Facebook Doesn’t ‘Like’ Data-Leak Story

Thom Weidlich 04.08.21


The data of 533 million Facebook users was discovered to have been uploaded to a hacking forum, and the company’s blasé response is raising some hackles. It also raises important points about crisis communications. A “nothing to see here” attitude usually doesn’t cut it, and it doesn’t here.

Hudson Rock, a cybercrime investigative firm, revealed on Saturday that the data was posted and now freely available. The information includes Facebook IDs, names, genders, birthdates, locations, some email addresses and more. Most importantly: phone numbers.

At first, we didn’t have much in the way of official word from Facebook, a company not known for its nimble crisis response.

“This is old data that was previously reported on in 2019,” Liz Bourgeois, Facebook’s director of strategic response communications, tweeted in reply to media stories on Saturday. “We found and fixed this issue in August 2019.”

So it turns out it’s “old data.” That’s a relief.

Customers, Subscribers

The folks at Facebook aren’t grasping that, while it may be old news to them, it’s new news to many others, and it is news that the information is now easily and freely available in one convenient spot. We’re willing to bet a lot of Facebook subscribers might be a little concerned. The point in crisis communications is not what you think of a situation, but what your customers (or users or subscribers) think.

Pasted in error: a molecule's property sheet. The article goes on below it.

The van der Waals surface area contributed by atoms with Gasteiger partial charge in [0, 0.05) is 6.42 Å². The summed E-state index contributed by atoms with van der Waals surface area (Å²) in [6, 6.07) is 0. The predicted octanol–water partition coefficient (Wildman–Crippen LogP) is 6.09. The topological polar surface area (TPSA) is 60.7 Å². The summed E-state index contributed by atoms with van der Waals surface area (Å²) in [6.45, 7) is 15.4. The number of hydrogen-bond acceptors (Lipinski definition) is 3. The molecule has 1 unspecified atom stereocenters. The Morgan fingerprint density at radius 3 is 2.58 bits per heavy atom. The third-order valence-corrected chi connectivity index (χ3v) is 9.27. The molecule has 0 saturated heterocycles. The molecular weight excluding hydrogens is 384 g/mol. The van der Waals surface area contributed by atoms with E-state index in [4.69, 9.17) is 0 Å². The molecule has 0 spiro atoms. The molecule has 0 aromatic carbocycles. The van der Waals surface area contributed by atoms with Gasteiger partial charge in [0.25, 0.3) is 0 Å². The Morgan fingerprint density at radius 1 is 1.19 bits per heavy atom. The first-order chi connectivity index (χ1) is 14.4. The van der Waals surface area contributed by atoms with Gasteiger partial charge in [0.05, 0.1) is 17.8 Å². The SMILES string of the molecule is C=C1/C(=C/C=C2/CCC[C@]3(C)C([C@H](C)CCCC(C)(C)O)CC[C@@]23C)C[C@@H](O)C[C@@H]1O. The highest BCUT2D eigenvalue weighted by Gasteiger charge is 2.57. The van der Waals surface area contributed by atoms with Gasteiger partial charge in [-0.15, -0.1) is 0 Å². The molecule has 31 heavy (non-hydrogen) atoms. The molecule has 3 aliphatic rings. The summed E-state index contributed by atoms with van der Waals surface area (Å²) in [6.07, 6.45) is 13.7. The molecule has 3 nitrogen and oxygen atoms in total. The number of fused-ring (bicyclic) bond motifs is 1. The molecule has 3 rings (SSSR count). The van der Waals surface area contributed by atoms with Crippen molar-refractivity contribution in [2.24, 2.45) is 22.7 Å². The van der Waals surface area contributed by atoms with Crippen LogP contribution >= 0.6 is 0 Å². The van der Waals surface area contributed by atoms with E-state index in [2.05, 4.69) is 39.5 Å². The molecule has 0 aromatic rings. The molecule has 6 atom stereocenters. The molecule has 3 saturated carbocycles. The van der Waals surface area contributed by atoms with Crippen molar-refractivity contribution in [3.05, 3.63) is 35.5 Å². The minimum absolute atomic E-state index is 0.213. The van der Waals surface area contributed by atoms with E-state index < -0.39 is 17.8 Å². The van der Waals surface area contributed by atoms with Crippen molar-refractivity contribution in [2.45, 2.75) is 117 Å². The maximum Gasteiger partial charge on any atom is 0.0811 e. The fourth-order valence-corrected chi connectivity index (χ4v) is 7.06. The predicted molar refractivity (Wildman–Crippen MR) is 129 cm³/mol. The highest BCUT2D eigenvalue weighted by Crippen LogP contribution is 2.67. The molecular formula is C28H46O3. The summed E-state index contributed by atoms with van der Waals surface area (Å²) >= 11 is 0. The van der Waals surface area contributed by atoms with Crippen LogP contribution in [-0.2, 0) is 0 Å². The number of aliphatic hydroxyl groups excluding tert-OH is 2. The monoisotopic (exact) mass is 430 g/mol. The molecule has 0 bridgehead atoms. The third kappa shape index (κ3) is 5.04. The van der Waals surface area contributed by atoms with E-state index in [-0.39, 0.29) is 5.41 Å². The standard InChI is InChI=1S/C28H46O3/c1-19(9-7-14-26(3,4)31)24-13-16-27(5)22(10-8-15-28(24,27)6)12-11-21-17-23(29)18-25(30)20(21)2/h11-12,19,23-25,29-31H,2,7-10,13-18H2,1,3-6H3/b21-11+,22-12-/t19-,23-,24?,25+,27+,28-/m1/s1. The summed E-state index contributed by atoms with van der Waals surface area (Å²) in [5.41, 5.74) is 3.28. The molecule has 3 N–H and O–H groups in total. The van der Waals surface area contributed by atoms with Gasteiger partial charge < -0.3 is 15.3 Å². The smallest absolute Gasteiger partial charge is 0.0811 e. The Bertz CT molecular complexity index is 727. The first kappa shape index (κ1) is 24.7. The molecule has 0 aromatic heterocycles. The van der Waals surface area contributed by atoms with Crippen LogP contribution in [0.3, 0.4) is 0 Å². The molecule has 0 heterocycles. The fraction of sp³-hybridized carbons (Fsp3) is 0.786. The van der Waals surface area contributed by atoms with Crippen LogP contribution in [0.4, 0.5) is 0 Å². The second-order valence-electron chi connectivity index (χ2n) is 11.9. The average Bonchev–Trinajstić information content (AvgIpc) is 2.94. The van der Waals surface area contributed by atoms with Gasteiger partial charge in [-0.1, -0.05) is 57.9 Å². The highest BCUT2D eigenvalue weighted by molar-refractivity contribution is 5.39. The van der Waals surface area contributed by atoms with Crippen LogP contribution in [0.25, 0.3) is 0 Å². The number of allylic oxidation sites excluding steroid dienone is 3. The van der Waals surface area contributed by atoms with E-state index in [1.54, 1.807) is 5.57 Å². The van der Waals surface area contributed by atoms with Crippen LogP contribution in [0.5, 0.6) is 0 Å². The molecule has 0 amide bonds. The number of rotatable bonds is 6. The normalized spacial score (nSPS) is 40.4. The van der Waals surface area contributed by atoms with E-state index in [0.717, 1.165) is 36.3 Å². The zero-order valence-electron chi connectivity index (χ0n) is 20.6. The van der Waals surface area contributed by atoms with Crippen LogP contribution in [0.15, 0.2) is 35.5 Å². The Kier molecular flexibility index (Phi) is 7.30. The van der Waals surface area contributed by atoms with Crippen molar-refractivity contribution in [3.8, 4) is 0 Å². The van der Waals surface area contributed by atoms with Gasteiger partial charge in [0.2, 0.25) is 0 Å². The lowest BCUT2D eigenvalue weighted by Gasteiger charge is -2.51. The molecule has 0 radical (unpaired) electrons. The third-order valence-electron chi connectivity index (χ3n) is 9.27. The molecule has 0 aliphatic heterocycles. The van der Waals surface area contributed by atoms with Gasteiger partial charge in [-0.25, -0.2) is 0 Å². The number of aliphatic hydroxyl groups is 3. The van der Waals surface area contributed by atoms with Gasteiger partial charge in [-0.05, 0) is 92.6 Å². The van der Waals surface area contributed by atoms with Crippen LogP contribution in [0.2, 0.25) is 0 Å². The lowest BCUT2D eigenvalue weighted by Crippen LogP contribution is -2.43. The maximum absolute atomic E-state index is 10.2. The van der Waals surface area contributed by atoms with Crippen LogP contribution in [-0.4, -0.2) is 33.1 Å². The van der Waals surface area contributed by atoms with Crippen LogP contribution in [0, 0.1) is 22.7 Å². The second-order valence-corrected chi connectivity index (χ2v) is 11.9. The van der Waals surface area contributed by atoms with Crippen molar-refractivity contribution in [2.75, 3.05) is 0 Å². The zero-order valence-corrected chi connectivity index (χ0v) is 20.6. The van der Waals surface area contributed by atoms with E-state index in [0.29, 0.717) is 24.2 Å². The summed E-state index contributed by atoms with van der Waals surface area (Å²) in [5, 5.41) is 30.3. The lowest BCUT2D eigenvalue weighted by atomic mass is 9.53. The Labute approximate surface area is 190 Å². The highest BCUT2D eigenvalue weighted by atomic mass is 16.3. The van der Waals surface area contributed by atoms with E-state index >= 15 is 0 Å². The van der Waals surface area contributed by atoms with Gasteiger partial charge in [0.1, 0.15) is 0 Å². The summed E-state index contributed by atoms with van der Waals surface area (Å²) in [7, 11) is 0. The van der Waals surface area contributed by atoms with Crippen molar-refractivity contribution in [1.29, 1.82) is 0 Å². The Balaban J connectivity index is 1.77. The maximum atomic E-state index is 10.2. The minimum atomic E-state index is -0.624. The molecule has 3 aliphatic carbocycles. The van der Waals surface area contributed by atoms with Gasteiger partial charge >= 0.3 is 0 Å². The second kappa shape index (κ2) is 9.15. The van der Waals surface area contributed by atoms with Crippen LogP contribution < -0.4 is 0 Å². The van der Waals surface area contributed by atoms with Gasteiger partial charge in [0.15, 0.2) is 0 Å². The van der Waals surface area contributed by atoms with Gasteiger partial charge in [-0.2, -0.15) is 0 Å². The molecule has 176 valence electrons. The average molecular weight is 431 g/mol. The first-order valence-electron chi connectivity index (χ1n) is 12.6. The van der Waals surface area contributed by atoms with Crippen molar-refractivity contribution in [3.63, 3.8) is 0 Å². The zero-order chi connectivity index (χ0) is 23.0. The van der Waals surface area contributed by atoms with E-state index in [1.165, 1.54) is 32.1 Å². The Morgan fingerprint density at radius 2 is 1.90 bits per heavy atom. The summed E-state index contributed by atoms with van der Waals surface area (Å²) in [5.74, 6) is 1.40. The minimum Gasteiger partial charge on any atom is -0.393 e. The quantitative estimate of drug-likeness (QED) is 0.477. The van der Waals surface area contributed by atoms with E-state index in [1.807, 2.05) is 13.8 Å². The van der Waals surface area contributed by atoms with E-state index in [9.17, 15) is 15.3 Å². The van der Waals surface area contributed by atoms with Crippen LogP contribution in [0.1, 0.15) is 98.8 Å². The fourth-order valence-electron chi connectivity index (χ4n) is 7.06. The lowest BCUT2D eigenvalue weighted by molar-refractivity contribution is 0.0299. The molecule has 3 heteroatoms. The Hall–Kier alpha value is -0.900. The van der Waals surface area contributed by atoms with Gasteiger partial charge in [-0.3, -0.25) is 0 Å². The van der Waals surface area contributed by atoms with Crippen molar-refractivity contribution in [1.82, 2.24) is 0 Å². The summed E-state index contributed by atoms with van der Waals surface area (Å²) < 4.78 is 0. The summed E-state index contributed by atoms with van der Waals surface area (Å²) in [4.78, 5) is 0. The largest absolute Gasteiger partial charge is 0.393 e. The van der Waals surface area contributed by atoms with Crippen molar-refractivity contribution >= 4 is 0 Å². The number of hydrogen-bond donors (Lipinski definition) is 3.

It also doesn’t seem right to imply the data is stale. People tend not to change their email addresses — or their names. Cybercrime experts have pointed out the information is useful to evil doers. Mobile phone numbers are great for spam and scams, whether voice or text, and to gain access to someone’s other accounts (via two-factor authorization, for example).

“Such information is a goldmine for scammers,” The Washington Post quoted one privacy expert.

On Tuesday, Facebook Product Management Director Mike Clark finally addressed the issue in a blog post. He basically expanded on what the company’s tweets said. While the post had the same we’re-not-concerned tone, it did show a little empathy for its subscribers. “We have teams dedicated to addressing these kinds of issues and understand the impact they can have on the people who use our services,” Clark wrote.

Some Skepticism

His explanation about how the data (and what data) was accessed is meeting with some skepticism.

Facebook’s reaction is an all-too-familiar one: We’re in the right, our subscribers are idiots and there’s nothing to worry about. But people don’t react intellectually to crises; they react emotionally. Companies need to realize that.

At the very least, in the wake of the data posting, Facebook should have been quicker to notify users to be extra vigilant about cyber scams. In other words, it should aid subscribers in doing their own crisis preparation.

Image Credit: rvlsoft/Shutterstock

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